Common Sampling System Issues that Lead to Errors in Analysis and How to Avoid Them
Posted: December 21st, 2022Authors: Ben J.
What Issues May Come Up During Stack Testing?
When stack testing, there are a lot of moving parts that go into the operation to ensure that the stack testing event goes smoothly. Because of this, there are several common issues that may come up during a stack testing event. In this article I will identify some of these issues so that you can avoid errors in data or having to re-test.
Stack testing at its core should be simple: collecting a sample, associating that sample to a process, and analyzing the sample. However, stack testing does not always work out so simply. It is overlayed with all sorts of steps and moving parts that make it complicated and easy to make a mistake. There are at least two types of errors from this process: those that occur in the field (and should be caught in the field), and those that you can’t see in the field but show up during sample analysis. We’ll focus on the back-end errors in this article. Common front-end errors include improper sampling temperature, leak test fails, equipment failure, and incorrect sampling time or rates. These items should be able to be addressed in the field so that your stack testing event is successful.
Issue 1: Contamination
The first type of issue that could show up after the sampling is complete (e.g., on the “back end” of the stack testing process) is contamination or background contribution. Common causes for contamination/background contribution include:
- Dirty testing equipment
- Incorrect materials of construction in the sampling train
- Poor quality of reagents
- Recovery in a bad location
Contamination can be minimized or prevented if you plan to avoid it ahead of time. If you do not take the proper countermeasures the impact could result in invalid data, uninterpretable data, or a retest.
- Dirty testing equipment – For example, the probe may contain residue from a previous test if it was not cleaned. Ensure that equipment is properly cleaned before getting to the field.
- Wrong materials of construction – For example, a chromium stack test needs an all glass (or Teflon) system probe. This should be considered during leadup to the test.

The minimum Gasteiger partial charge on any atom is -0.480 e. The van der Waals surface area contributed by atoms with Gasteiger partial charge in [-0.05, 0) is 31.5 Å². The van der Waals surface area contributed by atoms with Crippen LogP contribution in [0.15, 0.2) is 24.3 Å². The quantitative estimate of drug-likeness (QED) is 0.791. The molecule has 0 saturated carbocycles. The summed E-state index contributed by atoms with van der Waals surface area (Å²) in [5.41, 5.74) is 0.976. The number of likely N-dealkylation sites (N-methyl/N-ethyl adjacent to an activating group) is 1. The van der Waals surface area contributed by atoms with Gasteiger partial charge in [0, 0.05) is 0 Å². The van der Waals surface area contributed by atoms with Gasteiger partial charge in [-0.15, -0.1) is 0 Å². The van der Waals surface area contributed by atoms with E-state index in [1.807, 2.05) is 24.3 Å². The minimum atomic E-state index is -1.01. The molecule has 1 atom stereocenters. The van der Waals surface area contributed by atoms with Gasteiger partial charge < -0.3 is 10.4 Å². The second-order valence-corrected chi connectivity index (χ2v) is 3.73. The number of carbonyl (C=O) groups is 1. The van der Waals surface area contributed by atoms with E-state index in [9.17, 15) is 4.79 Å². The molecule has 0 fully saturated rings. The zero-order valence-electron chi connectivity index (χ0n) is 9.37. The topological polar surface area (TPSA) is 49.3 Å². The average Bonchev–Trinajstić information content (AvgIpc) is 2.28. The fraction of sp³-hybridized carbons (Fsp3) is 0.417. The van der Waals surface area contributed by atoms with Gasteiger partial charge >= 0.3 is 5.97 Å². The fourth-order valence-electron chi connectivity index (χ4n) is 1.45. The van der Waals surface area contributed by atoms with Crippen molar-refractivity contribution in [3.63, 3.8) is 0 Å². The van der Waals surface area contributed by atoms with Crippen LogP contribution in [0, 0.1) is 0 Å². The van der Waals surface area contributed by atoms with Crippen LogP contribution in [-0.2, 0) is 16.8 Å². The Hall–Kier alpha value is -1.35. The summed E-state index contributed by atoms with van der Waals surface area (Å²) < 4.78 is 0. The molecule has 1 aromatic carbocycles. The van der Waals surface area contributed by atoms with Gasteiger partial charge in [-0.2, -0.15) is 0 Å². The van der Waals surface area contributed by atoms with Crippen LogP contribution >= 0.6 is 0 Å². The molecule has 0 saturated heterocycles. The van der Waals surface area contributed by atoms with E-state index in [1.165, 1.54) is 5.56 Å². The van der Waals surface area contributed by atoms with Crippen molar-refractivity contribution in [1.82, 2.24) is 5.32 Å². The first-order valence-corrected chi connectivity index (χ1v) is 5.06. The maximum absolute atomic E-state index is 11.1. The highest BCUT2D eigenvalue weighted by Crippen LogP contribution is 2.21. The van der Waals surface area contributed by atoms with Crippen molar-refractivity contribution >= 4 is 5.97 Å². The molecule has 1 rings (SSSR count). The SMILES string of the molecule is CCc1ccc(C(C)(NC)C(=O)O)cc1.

- Quality of reagents – For example, if phosphorus results come back very high in an ethylene cracking plant it may be a result of low-quality reagents in the sampling media. The quality of reagents used during testing should be held to an appropriately high standard.
- Recovery in a bad location – For example, a high concentration of a pollutant in the atmosphere that is not coming from the stack emissions. This is one of the reasons field blanks are used during sampling.
Issue 2: Disconnect Between How Facility is Supposed to Operate and How it is Operated
The second type of issue that could show up on the back end of the stack testing process is the disconnect between how the emissions unit (including control equipment) is supposed to operate and how it is operated during the test. This disconnect can occur when there is an inconsistency between the capability of the emissions unit and the conditions at which the test is performed. This can happen when the test is performed without consulting either the permit or the appropriate personnel at the facility or both. A hypothetical example of this situation would be if the facility is allowed to emit 3 tons per hour at 100% operating capacity according to a permit limit, but a recent stack test was run and the results show emissions of 2.5 tons per hour. This is a good result because compliance with the permit limit has been demonstrated. However, if the recent stack test was run at 75% capacity the facility now may have accepted an operational restriction.
To prevent this from happening, consult the permit and appropriate personnel to ensure that you understand the parameter you are testing and the associated operational restrictions that may result from a test (e.g., production level or control device operation).
This is typically a one-day test about every 5 years, so you have to get it right. Always plan ahead and make sure to consider the potential for contamination and a disconnect between testing and operation before going out to the field. The biggest takeaway from how to avoid these back-end issues is to take the time needed to properly prepare and address:
- The state of the equipment
- The materials of construction of the sampling train
- The quality of reagents
- Recovery location and blanks
- How the emissions unit should be operated during the test
In the words of Gene Youngerman, “the error is always going to be the one you haven’t expected,” so expect anything! If you’d like to discuss how ALL4 can help you plan your next stack test and review the results, please contact me at email@example.com or Gene Youngerman at firstname.lastname@example.org.